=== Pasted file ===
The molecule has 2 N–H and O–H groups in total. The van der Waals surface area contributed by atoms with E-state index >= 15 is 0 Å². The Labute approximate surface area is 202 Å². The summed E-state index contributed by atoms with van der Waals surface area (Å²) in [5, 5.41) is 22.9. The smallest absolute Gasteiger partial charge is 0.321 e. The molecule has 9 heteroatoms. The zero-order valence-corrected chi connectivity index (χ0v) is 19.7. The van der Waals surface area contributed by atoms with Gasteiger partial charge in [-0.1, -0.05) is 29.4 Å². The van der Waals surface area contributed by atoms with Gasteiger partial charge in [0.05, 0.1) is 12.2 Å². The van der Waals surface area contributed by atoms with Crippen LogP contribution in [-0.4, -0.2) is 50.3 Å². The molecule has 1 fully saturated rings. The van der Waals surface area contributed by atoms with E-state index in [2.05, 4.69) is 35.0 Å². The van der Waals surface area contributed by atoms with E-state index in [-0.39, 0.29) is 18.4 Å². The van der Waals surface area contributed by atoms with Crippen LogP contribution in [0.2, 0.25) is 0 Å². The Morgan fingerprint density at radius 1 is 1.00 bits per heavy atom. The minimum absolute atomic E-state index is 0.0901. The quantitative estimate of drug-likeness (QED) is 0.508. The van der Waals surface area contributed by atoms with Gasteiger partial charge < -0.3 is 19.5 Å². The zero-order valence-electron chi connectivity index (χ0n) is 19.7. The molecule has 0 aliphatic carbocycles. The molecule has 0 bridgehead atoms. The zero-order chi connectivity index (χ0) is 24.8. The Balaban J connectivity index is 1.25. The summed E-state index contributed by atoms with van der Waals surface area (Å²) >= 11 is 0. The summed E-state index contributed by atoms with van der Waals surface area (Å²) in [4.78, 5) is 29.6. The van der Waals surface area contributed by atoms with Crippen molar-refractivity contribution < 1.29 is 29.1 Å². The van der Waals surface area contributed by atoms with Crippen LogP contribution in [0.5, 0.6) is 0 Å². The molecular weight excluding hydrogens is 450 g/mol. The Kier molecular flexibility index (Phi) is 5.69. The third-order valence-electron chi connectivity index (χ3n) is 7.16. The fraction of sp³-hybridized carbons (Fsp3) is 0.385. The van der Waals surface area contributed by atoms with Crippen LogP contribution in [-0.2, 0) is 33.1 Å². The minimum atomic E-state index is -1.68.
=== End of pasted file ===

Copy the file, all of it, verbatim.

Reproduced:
The molecule has 2 N–H and O–H groups in total. The van der Waals surface area contributed by atoms with E-state index >= 15 is 0 Å². The Labute approximate surface area is 202 Å². The summed E-state index contributed by atoms with van der Waals surface area (Å²) in [5, 5.41) is 22.9. The smallest absolute Gasteiger partial charge is 0.321 e. The molecule has 9 heteroatoms. The zero-order valence-corrected chi connectivity index (χ0v) is 19.7. The van der Waals surface area contributed by atoms with Gasteiger partial charge in [-0.1, -0.05) is 29.4 Å². The van der Waals surface area contributed by atoms with Gasteiger partial charge in [0.05, 0.1) is 12.2 Å². The van der Waals surface area contributed by atoms with Crippen LogP contribution in [-0.4, -0.2) is 50.3 Å². The molecule has 1 fully saturated rings. The van der Waals surface area contributed by atoms with E-state index in [2.05, 4.69) is 35.0 Å². The van der Waals surface area contributed by atoms with E-state index in [-0.39, 0.29) is 18.4 Å². The van der Waals surface area contributed by atoms with Crippen LogP contribution in [0.2, 0.25) is 0 Å². The Morgan fingerprint density at radius 1 is 1.00 bits per heavy atom. The minimum absolute atomic E-state index is 0.0901. The quantitative estimate of drug-likeness (QED) is 0.508. The van der Waals surface area contributed by atoms with Gasteiger partial charge < -0.3 is 19.5 Å². The zero-order valence-electron chi connectivity index (χ0n) is 19.7. The molecule has 0 aliphatic carbocycles. The molecule has 0 bridgehead atoms. The zero-order chi connectivity index (χ0) is 24.8. The Balaban J connectivity index is 1.25. The summed E-state index contributed by atoms with van der Waals surface area (Å²) >= 11 is 0. The summed E-state index contributed by atoms with van der Waals surface area (Å²) in [4.78, 5) is 29.6. The van der Waals surface area contributed by atoms with Crippen molar-refractivity contribution < 1.29 is 29.1 Å². The van der Waals surface area contributed by atoms with Crippen LogP contribution in [0.5, 0.6) is 0 Å². The molecular weight excluding hydrogens is 450 g/mol. The Kier molecular flexibility index (Phi) is 5.69. The third-order valence-electron chi connectivity index (χ3n) is 7.16. The fraction of sp³-hybridized carbons (Fsp3) is 0.385. The van der Waals surface area contributed by atoms with Crippen LogP contribution in [-0.2, 0) is 33.1 Å². The minimum atomic E-state index is -1.68.